A lot of horn players use the VoiceLive processors with good results, and they're good for clean, transparent effects. When I use pedals I prefer the electronification of my sound, so I usually use lots of guitar pedals through a preamp/effects loop and blend them with my organic sound. The VoiceLive will probably be a lot cleaner and easier to use than the kind of thing I do! It's worth a look for exactly the application you're considering.
 

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I have given up on using harmonizers. The only way to make them work, is to make specific settings for specific parts of songs. Even within a single song there are often key changes that make it difficult to use a harmonizer in more than one place without having to bend over to dial in another key, or switch to a next preset. If the setlist gets changed, the presets get mixed up. Unless you are sure the band plays the same setlist in the same way every time, harmonizers take too much attention away from making music. At least for me. I’ve tried to make them work many times.
 

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I have given up on using harmonizers. The only way to make them work, is to make specific settings for specific parts of songs. Even within a single song there are often key changes that make it difficult to use a harmonizer in more than one place without having to bend over to dial in another key, or switch to a next preset. If the setlist gets changed, the presets get mixed up. Unless you are sure the band plays the same setlist in the same way every time, harmonizers take too much attention away from making music. At least for me. I’ve tried to make them work many times.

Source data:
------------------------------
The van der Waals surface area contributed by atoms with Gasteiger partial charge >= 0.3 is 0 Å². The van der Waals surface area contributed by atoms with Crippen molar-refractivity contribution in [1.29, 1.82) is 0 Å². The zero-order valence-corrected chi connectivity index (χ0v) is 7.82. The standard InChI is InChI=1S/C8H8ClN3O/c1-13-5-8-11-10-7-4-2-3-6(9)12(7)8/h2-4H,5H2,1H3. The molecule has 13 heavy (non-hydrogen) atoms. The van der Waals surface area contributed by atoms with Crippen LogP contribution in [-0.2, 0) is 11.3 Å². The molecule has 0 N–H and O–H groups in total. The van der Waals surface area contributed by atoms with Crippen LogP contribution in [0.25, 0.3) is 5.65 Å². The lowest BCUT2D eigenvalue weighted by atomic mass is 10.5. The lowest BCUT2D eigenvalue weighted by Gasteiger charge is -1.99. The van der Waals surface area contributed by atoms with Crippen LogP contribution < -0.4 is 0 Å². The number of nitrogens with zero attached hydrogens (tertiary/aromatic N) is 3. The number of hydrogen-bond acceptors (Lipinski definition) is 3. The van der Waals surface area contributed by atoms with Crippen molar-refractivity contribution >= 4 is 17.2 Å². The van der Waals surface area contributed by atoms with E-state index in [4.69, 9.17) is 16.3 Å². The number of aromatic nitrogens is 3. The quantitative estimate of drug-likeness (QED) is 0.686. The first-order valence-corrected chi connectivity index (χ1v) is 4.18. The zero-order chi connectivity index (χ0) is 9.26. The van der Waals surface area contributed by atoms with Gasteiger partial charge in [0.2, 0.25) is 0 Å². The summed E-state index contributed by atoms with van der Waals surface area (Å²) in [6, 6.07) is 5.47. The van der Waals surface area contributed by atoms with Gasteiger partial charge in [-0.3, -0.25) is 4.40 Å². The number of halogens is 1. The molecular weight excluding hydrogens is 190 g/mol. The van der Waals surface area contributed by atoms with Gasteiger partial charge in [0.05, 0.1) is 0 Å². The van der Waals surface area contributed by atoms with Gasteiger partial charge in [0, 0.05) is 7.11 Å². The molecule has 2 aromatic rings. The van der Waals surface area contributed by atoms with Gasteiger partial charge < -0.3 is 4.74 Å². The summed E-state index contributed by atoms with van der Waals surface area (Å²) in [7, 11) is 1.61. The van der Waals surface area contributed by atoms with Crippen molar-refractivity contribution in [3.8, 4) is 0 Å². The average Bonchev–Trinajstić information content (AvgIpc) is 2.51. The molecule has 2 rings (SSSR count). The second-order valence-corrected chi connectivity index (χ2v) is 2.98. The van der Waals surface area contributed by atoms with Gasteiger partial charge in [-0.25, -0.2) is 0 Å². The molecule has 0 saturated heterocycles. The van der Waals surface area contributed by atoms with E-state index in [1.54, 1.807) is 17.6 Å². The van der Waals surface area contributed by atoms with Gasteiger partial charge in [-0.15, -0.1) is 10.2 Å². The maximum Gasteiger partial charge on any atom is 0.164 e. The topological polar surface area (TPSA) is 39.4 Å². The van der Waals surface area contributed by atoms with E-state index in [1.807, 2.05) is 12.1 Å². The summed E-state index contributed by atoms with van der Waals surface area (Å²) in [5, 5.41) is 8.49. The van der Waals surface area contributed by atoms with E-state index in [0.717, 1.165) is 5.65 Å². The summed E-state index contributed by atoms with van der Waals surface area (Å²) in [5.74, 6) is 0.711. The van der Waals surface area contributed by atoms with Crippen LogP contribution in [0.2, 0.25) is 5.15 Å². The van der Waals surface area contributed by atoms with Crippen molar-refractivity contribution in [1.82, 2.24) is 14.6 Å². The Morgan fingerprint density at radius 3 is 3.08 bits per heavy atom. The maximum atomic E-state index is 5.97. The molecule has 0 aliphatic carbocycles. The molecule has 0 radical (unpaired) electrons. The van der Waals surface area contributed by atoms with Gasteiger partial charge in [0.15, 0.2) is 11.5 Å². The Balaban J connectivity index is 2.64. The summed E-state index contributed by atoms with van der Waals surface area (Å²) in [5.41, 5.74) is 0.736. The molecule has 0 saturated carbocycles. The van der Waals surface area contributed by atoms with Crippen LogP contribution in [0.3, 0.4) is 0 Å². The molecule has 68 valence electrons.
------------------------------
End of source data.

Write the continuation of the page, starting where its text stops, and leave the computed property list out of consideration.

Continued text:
It sounds like you’re looking for using it on everything/ the majority of things you play...I’d say that’s overkill for any effect on any instrument, no?
As an effect they can be very useful and easy to dial in with a little practice, like, oh...I’d really like a third above or sixth below on this bridge that’s in E minor. One pre-song adjustment and you’re there. I bet it takes less time than your guitar player takes to tune back up.
 

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You know what? I just noticed your signature has garageband.

You could just use a Garageband plugin (and many others) for this assuming you might be using your computer on the gig. If not it may well be worth looking into this, or using the Apple app Mainstage which is designed for live use.

It might be a new way of working but could save money and a lot of hassle eventually
 

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Mainstage is OK but not as good as a good dedicated processor.
It is easy to use and native to Apple.